Linux Today posted an article entitled “Ubuntu 12.10 Daily ISO Images Are Now Available“. Now, there was talk before the 11.x branch of releases was coming out that Ubuntu was contemplating moving to a rolling release cycle, where there was no real designated “new” releases, just updates kept coming continuously. However, talk on IRC back then was that it was just a rumor and not true. I know 12.04 just got released back on April 26th, and these 12.10 daily ISOs are directed towards testers and Ubuntu developers more than anything, but it can still raise the question of whether this is leading to a rolling release cycle option.
I definitely do not see this being a mainstream option for Ubuntu, as it has taken the stance of basically being the transitional Linux flavor between Windows and some of the more intricate flavors such as Gentoo & Fedora. But that still doesn’t mean it don’t have a chance of happening for those who are wanting more updates (i.e.: testing or unsupported repositories).
This can hurt Ubuntu, though, if it chooses to go this way. While I like the way Unity has changed since its debut back in 11.04, Ubuntu seems to be more focused these days on more of the business market than consumer. The feel for it is more commercialized and not really meant for people who want to test new software. Linux flavors such as Gentoo and Arch Linux have made a name for themselves for being that Linux version to go to when you want that constant updating. Businesses tend to be afraid of updating, however, unless there’s some known reason to do so. Which makes sense, right? The whole “don’t fix what’s not broken” mentality, it holds true.
Here is another option to think about though: it could be great to offer it as a secondary service of sorts. There are those who are comfortable with Ubuntu and don’t want to use a different version of Linux. For example me. I spent the entire weekend trying to get Gentoo to play nice with my system, and I have had no luck. With Ubuntu it works right out of the box. But, what I personally do not like about Ubuntu is the slowness with the updates, especially if there’s a new feature in software X and I have a version or two older. This is where having the opportunity to use another repository for installing the latest software (that hasn’t been tested thoroughly) can come in handy.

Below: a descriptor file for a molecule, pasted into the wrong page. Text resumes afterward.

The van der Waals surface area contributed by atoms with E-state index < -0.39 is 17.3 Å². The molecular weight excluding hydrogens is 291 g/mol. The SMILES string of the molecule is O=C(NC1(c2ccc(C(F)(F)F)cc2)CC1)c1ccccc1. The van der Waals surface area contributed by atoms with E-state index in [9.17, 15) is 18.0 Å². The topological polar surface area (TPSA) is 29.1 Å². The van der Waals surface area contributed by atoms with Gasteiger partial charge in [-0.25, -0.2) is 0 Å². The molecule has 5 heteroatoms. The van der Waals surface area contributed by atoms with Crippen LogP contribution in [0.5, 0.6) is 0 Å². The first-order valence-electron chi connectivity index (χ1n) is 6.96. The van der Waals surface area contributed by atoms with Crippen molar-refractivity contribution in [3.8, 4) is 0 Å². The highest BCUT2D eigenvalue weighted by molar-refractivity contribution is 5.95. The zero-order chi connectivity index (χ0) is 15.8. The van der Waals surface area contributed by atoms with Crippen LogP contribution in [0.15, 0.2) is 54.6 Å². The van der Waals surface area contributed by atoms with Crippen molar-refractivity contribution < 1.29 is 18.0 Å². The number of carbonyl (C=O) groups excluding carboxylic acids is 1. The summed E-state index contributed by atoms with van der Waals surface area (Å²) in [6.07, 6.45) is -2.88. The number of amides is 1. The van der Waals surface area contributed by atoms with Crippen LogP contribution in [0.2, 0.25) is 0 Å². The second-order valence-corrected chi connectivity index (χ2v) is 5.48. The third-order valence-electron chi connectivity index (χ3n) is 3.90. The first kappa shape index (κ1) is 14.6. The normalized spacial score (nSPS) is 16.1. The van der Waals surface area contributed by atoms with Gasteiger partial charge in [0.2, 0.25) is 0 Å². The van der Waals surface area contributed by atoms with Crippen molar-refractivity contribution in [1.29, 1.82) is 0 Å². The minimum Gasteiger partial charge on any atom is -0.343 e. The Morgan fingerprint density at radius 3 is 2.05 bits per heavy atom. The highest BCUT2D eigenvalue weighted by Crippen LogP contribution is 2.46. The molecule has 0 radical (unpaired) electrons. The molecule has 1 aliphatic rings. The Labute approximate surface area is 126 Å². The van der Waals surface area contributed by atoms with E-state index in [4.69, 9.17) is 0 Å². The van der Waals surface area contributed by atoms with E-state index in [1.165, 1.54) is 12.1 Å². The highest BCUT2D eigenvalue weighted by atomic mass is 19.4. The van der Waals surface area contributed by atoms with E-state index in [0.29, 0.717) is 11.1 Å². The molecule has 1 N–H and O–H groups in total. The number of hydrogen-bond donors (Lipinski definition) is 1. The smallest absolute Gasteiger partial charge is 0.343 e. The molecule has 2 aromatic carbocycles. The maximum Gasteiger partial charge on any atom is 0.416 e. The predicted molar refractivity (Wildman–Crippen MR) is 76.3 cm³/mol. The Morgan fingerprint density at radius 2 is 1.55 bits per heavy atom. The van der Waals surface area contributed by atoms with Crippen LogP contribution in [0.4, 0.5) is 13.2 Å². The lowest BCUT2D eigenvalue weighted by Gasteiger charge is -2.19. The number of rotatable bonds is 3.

If they ever decide to add this feature in it would probably break APT because you probably won’t want to install all of the new software, just what you need/want. I know the Ubuntu software package manager allows you to choose which software to update, but you have to consider the other copies of Ubuntu too that aren’t so kind to the user. Some, like Linux Mint, have really taken a hold and given their users reasons to use their package manager, but its not always the case.
All in all, I think Ubuntu moving towards a rolling release cycle would be a good step forward for consumers, if given as an option. I don’t feel forcing it on the user (ala Arch Linux & Gentoo) is a smart decision because of who Canonical wants to focus their product on, businesses. If I were to give a definite verdict though, I would say to not do it. Arch Linux and Fedora are not hard to set up and get running.
In setting up a server to remotely monitor various other servers I run, I decided to go the route of NRPE instead of SNMP (which I have set up for Cacti). However, even after installing the SSL libs on both machines and compiling NRPE, I discovered one problem: the monitoring server could not connect to the remote host via NRPE. When logged into the remote server, which is running Ubuntu 11.10 (32-bit), I could run check_nrpe -H localhost and it display NRPE v2.12. However, the monitoring server running Debian Squeeze (32-bit) would give me this error:
root@hq:/tmp/nrpe-2.13# /usr/local/nagios/libexec/check_nrpe -H <ip address>